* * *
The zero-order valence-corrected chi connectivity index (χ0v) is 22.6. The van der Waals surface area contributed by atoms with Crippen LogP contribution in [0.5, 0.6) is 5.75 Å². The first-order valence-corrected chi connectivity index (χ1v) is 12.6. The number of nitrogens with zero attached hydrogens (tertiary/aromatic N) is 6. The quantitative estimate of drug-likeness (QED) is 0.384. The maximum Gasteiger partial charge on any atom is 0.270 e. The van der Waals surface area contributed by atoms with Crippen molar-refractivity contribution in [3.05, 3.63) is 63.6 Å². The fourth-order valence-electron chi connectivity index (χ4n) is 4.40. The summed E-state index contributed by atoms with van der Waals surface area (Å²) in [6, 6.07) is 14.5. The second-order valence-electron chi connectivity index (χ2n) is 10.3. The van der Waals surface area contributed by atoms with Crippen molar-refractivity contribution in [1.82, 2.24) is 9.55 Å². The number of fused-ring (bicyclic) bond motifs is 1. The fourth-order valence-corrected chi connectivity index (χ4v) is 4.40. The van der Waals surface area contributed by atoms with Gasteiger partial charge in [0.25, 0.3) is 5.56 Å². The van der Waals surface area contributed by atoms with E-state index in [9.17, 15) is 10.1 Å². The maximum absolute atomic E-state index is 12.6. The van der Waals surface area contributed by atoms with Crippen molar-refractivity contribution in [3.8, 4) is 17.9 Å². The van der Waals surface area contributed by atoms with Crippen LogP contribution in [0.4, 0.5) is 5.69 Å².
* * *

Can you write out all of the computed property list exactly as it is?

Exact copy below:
The zero-order valence-corrected chi connectivity index (χ0v) is 22.6. The van der Waals surface area contributed by atoms with Crippen LogP contribution in [0.5, 0.6) is 5.75 Å². The first-order valence-corrected chi connectivity index (χ1v) is 12.6. The number of nitrogens with zero attached hydrogens (tertiary/aromatic N) is 6. The quantitative estimate of drug-likeness (QED) is 0.384. The maximum Gasteiger partial charge on any atom is 0.270 e. The van der Waals surface area contributed by atoms with Crippen molar-refractivity contribution in [3.05, 3.63) is 63.6 Å². The fourth-order valence-electron chi connectivity index (χ4n) is 4.40. The summed E-state index contributed by atoms with van der Waals surface area (Å²) in [6, 6.07) is 14.5. The second-order valence-electron chi connectivity index (χ2n) is 10.3. The van der Waals surface area contributed by atoms with Crippen molar-refractivity contribution in [1.82, 2.24) is 9.55 Å². The number of fused-ring (bicyclic) bond motifs is 1. The fourth-order valence-corrected chi connectivity index (χ4v) is 4.40. The van der Waals surface area contributed by atoms with Gasteiger partial charge in [0.25, 0.3) is 5.56 Å². The van der Waals surface area contributed by atoms with E-state index in [9.17, 15) is 10.1 Å². The maximum absolute atomic E-state index is 12.6. The van der Waals surface area contributed by atoms with Crippen molar-refractivity contribution in [3.8, 4) is 17.9 Å². The van der Waals surface area contributed by atoms with Crippen LogP contribution in [0.4, 0.5) is 5.69 Å².